VCSD has ‘guardrails’ for reopening 

— From Always in Focus Photography

Voorheesville Superintendent Frank Macri, shown here at graduation in June, said this week that the district will use a multi-level committee approach to address its reopening, and that a parent advisory group will meet biweekly to review the district’s plans and offer feedback; over 150 parents said they’d like to be included in the advisory group.

NEW SCOTLAND — Far from sitting on its hands, the Voorheesville Central School District has been working on a reopening plan as it awaited state guidance released this week.

During Monday’s virtual Voorheesville School Board meeting, Superintendent Frank Macri said the issuance of in-person instruction and reopening guidance from the state will give Voorheesville “the guardrails” it needs to come up with a reopening plan.

Macri said that Voorheesville will use a multi-level committee approach to address its reopening. Macri will meet weekly with the building administrators to discuss “all options” and develop plans focused on facilities, instructions, social-emotional, and maintenance.

At the district-level, Macri and his “core cabinet” will meet weekly with the transportation and facilities supervisor while meeting more frequently with building principals.

At the building-level, each principal will convene his or her own reopening committee, Macri said, consisting of staff, students, and parents — each group will work on “fine tuning” building-specific plans, for example, transportation for students in kindergarten through fifth grade or online learning for students in kindergarten through second grade.

There will also be a parent advisory group that will meet biweekly to review the district’s plans and offer feedback, he said; over 150 parents responded that they would like to be included in the advisory group. But Macri said “it’s very difficult” to have more than a dozen people in a group and still “be able to hear voices.” He said Voorheesville would find other ways for the community to be able to offer its feedback to the district. 

Per the state guidelines, the school district will have to come up with three types of learning programs, Macri said, in-person, online, and a hybrid model.

Voorheesville will look at “synchronous learning both in person and virtually,” Macri said, meaning school would start and end at specific times, which wasn’t the case for the last three months of this school year.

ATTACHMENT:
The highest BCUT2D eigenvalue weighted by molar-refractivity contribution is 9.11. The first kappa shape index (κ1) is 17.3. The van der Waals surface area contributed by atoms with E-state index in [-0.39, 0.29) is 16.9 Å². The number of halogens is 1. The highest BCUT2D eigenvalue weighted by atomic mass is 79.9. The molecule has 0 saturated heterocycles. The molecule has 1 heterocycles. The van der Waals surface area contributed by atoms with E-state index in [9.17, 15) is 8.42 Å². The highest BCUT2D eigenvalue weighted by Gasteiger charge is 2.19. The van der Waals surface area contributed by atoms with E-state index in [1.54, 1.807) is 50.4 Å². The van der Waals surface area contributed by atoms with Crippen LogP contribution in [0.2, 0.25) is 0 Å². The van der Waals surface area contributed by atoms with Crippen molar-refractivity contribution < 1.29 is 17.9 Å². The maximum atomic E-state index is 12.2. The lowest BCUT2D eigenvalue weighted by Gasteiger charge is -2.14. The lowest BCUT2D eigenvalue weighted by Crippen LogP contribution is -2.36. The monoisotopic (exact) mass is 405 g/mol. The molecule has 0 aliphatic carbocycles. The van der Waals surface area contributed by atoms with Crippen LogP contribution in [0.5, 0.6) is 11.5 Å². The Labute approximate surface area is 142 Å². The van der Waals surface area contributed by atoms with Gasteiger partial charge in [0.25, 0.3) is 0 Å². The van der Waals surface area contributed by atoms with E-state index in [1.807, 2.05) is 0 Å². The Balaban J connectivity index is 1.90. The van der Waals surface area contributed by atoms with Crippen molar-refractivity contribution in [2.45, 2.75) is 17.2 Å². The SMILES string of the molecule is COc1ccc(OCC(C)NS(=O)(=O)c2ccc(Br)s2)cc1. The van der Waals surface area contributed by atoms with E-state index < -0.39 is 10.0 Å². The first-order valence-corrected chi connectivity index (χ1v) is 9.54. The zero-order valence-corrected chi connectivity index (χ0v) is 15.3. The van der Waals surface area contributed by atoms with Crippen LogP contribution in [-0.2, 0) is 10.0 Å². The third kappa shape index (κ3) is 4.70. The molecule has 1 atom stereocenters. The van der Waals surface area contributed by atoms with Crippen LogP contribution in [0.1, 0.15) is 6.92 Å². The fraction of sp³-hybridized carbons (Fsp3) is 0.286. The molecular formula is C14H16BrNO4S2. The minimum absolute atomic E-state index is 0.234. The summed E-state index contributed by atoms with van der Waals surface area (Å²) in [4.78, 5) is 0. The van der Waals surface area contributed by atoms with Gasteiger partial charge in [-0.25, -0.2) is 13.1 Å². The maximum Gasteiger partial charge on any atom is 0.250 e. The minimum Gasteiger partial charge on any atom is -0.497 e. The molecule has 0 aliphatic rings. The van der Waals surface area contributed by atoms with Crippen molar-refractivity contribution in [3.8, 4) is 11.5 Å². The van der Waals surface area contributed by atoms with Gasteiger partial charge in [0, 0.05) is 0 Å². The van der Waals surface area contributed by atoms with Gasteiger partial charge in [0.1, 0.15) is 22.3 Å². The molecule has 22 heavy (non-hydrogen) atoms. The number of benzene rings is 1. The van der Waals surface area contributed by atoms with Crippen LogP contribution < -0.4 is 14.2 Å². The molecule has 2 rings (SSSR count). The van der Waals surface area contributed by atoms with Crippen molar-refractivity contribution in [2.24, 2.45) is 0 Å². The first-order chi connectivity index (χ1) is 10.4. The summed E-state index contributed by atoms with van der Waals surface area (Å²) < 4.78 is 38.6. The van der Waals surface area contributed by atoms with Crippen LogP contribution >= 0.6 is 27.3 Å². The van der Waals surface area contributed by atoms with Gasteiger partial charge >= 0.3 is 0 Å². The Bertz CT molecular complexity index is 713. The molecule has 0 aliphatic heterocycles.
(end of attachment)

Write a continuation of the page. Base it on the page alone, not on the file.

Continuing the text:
Using the analogy of a snow day, Macri said schools may have to take “virtual learning days” during the school year “in order to see where COVID is and how its spiking.”

Board member Timothy Kremer noted new costs will be associated with implementing the state’s guidelines, which Macri acknowledged, citing increased transportation costs as one example.

Macri also said, “The money aspect is one comparison in comparison to everything else that we have to also deal with,” like the safety of students, staff, and faculty, and how students will actually be taught in the fall.

Depending on which guidance is to be followed, a 56-passenger bus could only accommodate 28 riders — or as few 14 students. The new transportation guidelines could impact bus routes as well as start times, he said. 

Macri offered the board some good news on transportation: In a 700-family survey, 95 percent of respondents said that their child would be able to wear a facemask in the fall.

Speaking to further limiting the impact COVID-19 would have on the district’s bottom line, Macri said that Voorheesville has to be “very cautious in what we purchase” and “smart with our expenditures,” and added that the district  would look to “maximize” its purchasing power by partnering with other school districts on group buys through the Board of Cooperative Educational Services and other consortiums.

And he said there could be “flexibility” with staffing that could address some costs.

A number of questions still remain.

For example, will there have to be options for both online and in-person learning to happen simultaneously, Macri said. “That’s the big one, the Board of Regents right now is talking about flexibility in attendance,” he said. “So that makes me think that we are going to have to give options for both.” 

But that’s also an instance where the district will have to wait until Wednesday to see what the state’s Education Department guidance says on the matter, Macri said.

Another question is if a student is quarantined for 14 days, the district has to get that student all the information he or she needs, Macri said. “The best way [to do that] would be to stream that information right from the classroom … And that’s some of the technology aspects that we’re looking into at this time,” he said.

He also said that the district has to discuss how to “reconfigure our facility, to meet the needs of our students and staff,” and how quarantined staff and students’ issues would be addressed. 

“And for continuity purposes: What does it look like to move from in-person to virtual [learning] depending on day-to-day spikes,” Macri said, because there is a possibility that “one day we’ll be here” and the next day “we’re just not going to be here.”

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